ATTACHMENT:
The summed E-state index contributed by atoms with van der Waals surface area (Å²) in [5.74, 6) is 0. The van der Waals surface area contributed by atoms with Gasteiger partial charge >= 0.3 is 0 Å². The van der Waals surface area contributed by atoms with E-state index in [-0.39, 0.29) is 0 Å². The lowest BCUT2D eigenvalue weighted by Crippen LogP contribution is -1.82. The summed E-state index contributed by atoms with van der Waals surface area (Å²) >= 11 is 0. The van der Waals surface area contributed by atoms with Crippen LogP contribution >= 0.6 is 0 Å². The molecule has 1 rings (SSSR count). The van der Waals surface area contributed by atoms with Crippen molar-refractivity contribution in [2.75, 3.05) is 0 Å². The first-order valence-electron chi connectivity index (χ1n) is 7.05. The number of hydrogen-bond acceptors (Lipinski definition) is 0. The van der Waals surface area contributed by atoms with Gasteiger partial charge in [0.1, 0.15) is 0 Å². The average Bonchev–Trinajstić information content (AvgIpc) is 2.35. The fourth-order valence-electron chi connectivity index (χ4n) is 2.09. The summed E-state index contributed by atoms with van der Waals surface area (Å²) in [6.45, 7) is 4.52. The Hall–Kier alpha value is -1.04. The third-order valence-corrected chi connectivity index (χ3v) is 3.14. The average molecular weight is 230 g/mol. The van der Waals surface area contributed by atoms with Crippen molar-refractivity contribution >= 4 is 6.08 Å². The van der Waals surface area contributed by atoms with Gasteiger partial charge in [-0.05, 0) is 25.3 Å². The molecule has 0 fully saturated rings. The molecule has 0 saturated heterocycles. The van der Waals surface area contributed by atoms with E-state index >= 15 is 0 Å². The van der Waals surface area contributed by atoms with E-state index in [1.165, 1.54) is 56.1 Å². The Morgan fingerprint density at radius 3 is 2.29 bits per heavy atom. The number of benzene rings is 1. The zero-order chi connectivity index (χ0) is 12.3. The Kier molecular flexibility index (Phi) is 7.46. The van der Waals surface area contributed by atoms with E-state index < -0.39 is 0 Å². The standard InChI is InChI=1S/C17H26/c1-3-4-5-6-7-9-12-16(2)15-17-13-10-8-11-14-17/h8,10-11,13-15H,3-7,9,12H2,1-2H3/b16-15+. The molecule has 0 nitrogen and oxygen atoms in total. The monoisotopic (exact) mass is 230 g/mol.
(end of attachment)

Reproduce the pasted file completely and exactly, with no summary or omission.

The summed E-state index contributed by atoms with van der Waals surface area (Å²) in [5.74, 6) is 0. The van der Waals surface area contributed by atoms with Gasteiger partial charge >= 0.3 is 0 Å². The van der Waals surface area contributed by atoms with E-state index in [-0.39, 0.29) is 0 Å². The lowest BCUT2D eigenvalue weighted by Crippen LogP contribution is -1.82. The summed E-state index contributed by atoms with van der Waals surface area (Å²) >= 11 is 0. The van der Waals surface area contributed by atoms with Crippen LogP contribution >= 0.6 is 0 Å². The molecule has 1 rings (SSSR count). The van der Waals surface area contributed by atoms with Crippen molar-refractivity contribution in [2.75, 3.05) is 0 Å². The first-order valence-electron chi connectivity index (χ1n) is 7.05. The number of hydrogen-bond acceptors (Lipinski definition) is 0. The van der Waals surface area contributed by atoms with Gasteiger partial charge in [0.1, 0.15) is 0 Å². The average Bonchev–Trinajstić information content (AvgIpc) is 2.35. The fourth-order valence-electron chi connectivity index (χ4n) is 2.09. The summed E-state index contributed by atoms with van der Waals surface area (Å²) in [6.45, 7) is 4.52. The Hall–Kier alpha value is -1.04. The third-order valence-corrected chi connectivity index (χ3v) is 3.14. The average molecular weight is 230 g/mol. The van der Waals surface area contributed by atoms with Crippen molar-refractivity contribution >= 4 is 6.08 Å². The van der Waals surface area contributed by atoms with Gasteiger partial charge in [-0.05, 0) is 25.3 Å². The molecule has 0 fully saturated rings. The molecule has 0 saturated heterocycles. The van der Waals surface area contributed by atoms with E-state index >= 15 is 0 Å². The van der Waals surface area contributed by atoms with E-state index in [1.165, 1.54) is 56.1 Å². The Morgan fingerprint density at radius 3 is 2.29 bits per heavy atom. The number of benzene rings is 1. The zero-order chi connectivity index (χ0) is 12.3. The Kier molecular flexibility index (Phi) is 7.46. The van der Waals surface area contributed by atoms with E-state index < -0.39 is 0 Å². The standard InChI is InChI=1S/C17H26/c1-3-4-5-6-7-9-12-16(2)15-17-13-10-8-11-14-17/h8,10-11,13-15H,3-7,9,12H2,1-2H3/b16-15+. The molecule has 0 nitrogen and oxygen atoms in total. The monoisotopic (exact) mass is 230 g/mol.